This weeks latest catches week ending 6/1/19
• Quietest time of the year means lots of swim choice and space
• Opportunities to rove and target showing fish
• Mild weather forecast for next weekend and into the week after
• Double-figure values a mid-January bonus
FISHERY OPENING TIMES
The fishery currently opens for day ticket fishing at around 7.00am on weekdays; 6.30am weekends and Bank Holidays. Current closing time is approximately 4.00pm.
TACKLE & BAIT SHOP OPEN 7 DAYS A WEEK!
Open 7 days a week, 362 days a year, when you need it!
• PLEASE BE AWARE, ENVIRONMENT AGENCY ROD LICENCES ARE NO LONGER AVAILABLE FROM THE TACKLE SHOP. THEY CAN BE OBTAINED FROM POST OFFICES AND ONLINE AT www.postoffice.co.uk/rod-fishing-licence
• The predator fishing season begins on October 1 and finishes on March 14.
THIS WEEK’S FISHING! (in brief)
Fewer anglers have been venturing out since the start of January, after a busy time between Christmas and New Year, but that means more space and fish to go at for those who are still wetting a line.
The quietest time of the year in early January usually coincides with a big temperature drop and a covering of ice on the lakes.
But this year the forecast is for another spell of mild weather next weekend, after a dip in midweek bringing a couple of frosts.
With 11 degrees C expected by next Monday, there is a great chance of some winter action in pleasant conditions, and the big bonus is the wide choice of swims.
Instead of having to take what’s left when choosing where to fish, anglers can look for signs of feeding fish before they set up somewhere, or move from swim to swim with a roving approach, looking for liners to indicate where fish are located.
Zander anglers in particular can benefit from being able to move about, because at this time of year in particular the fish can be grouped together in favourable areas, and finding them can lead to lots of action when other swims are quiet.
And with fewer anglers to influence the fish and affect what is happening around your swim, the chances of success are greatly improved compared to when the lakes are busy.
Add to that the fact that winter fish fight harder than summer ones, due to the extra oxygen contained in colder water, and the improved appearance and condition of fish in winter compared to summer, and it’s easy to see why January is a month not to be missed, especially when the weather turns mild following a short spell of frosty weather.
There looks like being a bit of a rollercoaster ride of temperatures this week, which should stay dry throughout, starting at close to double figures on Monday, but dipping to a high of around 5 degrees C in midweek, with a couple of frosts expected, but then back up to near to double figures by next weekend again. Monday looks to be similar to Sunday, with a high of 9 after 5 overnight from the weekend, and plenty of cloud cover, and then 6 overnight into Tuesday, but then the cloud drifts away and a very sunny 7 degrees is likely to give way to 2 overnight into Wednesday, which looks set to be no more than 5 but with less sunshine, and then back down to 1 overnight into Thursday, which is expected to be a similarly cloudy 5, but staying at 4 overnight into Friday and 7, with 6 overnight into Saturday and a cloudy 9, with 6 overnight into Sunday and 9 again, rising to 10 on Monday and 11 on Tuesday. Winds are expected to start as westerlies on Monday, gaining in strength on Monday evening to become strong north-westerlies on Tuesday, easing off on Tuesday evening and moderate through Wednesday, lighter on Thursday and Friday, strengthening again on Saturday and becoming more westerly. So next weekend should provide another window of opportunity for fish to feed, especially with strengthening winds coming more from a westerly direction by then, and less from the north, with the bonus of it staying dry, the winds not being from a rain-bearing south-westerly direction. And the start of the week after looks set to be even milder still.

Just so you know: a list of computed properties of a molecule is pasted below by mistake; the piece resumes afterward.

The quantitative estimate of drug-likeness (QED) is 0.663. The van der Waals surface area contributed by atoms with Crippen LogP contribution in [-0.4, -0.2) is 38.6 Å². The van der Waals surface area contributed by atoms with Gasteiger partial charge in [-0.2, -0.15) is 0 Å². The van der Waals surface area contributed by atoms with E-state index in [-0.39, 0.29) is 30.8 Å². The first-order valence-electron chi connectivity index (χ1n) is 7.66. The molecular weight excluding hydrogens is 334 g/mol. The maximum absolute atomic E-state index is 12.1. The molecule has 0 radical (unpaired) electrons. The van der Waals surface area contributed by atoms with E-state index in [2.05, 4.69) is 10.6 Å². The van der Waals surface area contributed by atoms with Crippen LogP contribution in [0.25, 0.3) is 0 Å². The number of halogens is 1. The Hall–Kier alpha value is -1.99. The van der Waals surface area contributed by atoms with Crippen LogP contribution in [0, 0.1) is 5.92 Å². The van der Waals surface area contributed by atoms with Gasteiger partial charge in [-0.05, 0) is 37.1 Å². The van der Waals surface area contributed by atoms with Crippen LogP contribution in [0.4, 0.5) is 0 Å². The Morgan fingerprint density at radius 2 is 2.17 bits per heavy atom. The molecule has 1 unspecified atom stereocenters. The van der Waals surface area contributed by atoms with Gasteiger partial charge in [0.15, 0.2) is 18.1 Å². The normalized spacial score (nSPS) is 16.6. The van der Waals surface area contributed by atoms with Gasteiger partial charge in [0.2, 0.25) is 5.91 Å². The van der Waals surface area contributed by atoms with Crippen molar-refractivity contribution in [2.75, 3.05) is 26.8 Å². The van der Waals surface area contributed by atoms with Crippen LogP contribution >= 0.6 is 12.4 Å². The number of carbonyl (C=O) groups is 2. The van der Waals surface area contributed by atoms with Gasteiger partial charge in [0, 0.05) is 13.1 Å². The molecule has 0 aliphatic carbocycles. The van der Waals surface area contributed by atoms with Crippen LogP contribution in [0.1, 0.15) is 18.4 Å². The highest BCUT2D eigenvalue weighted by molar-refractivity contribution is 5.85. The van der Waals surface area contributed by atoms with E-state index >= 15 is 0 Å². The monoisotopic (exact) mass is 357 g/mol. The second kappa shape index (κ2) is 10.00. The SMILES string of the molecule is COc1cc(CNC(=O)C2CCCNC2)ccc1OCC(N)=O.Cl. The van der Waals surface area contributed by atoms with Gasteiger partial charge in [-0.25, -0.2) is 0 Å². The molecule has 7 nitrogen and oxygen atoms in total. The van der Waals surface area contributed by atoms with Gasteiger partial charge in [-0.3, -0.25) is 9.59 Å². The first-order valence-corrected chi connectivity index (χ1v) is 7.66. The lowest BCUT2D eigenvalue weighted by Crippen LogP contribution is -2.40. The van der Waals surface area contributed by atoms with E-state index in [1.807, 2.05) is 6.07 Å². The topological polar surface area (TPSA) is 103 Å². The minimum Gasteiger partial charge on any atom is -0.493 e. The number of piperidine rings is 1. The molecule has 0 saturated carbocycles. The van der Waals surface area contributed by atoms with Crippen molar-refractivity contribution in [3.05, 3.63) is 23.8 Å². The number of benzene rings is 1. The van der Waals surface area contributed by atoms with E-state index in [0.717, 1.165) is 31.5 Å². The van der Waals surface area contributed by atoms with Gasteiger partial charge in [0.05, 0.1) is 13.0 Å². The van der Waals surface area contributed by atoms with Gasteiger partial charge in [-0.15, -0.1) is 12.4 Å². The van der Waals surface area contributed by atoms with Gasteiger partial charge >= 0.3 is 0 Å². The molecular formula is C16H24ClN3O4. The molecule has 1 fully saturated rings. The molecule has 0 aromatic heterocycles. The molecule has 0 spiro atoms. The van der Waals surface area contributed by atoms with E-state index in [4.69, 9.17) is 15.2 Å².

FOR ALL THE VERY LATEST CATCHES AS THEY HAPPEN, CHECK-OUT THE BURY HILL FISHERIES FACEBOOK PAGE AT www.facebook.com/BuryHillFisheries
OLD BURY HILL LAKE – GENERAL & BOAT FISHING
Plenty of opportunities when the weather is mild for action with carp from mid-doubles to 30 lb, along with bream of 3-5 lb that are known for feeding well in winter, due to the regulated flow of water around the lakes.
Zander anglers have been catching good numbers of small-to-medium sized fish, and now that the predator season is over halfway through, their thoughts start to turn to the lake’s biggest specimens, which often put in an appearance in the second half of the season, which comes to an end on March 14.
TEMPLE LAKE – CARP
A slower week for reported catches on Temple, but a few anglers are still putting in some time and are hopeful of getting some action.
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PLEASE NOTE: LEAD CORE IS BANNED ON BOTH TEMPLE AND THE OLD LAKE. PLEASE SEE KEN IN THE SHOP FOR FURTHER DETAILS.
Bonds is a popular choice among visitors, because of its track record for producing multiple runs, and also because a variety of tactics work, meaning visitors can fish in a way that they enjoy, and still catch plenty of fish.
Pole or feeder, straight lead or waggler, or pellet waggler up in the water with baits fired over the top all work well, and the fish keep on the move, giving lots of anglers a slice of the action.
Milton Lake is the place to head for if you want tench, bream, crucians and specimen roach, along with a chance of a bonus carp, either on waggler with a running line, or pole close in or up against the lily pads, where fish can often be lined up with a little-and-often loosefeeding approach using small baits.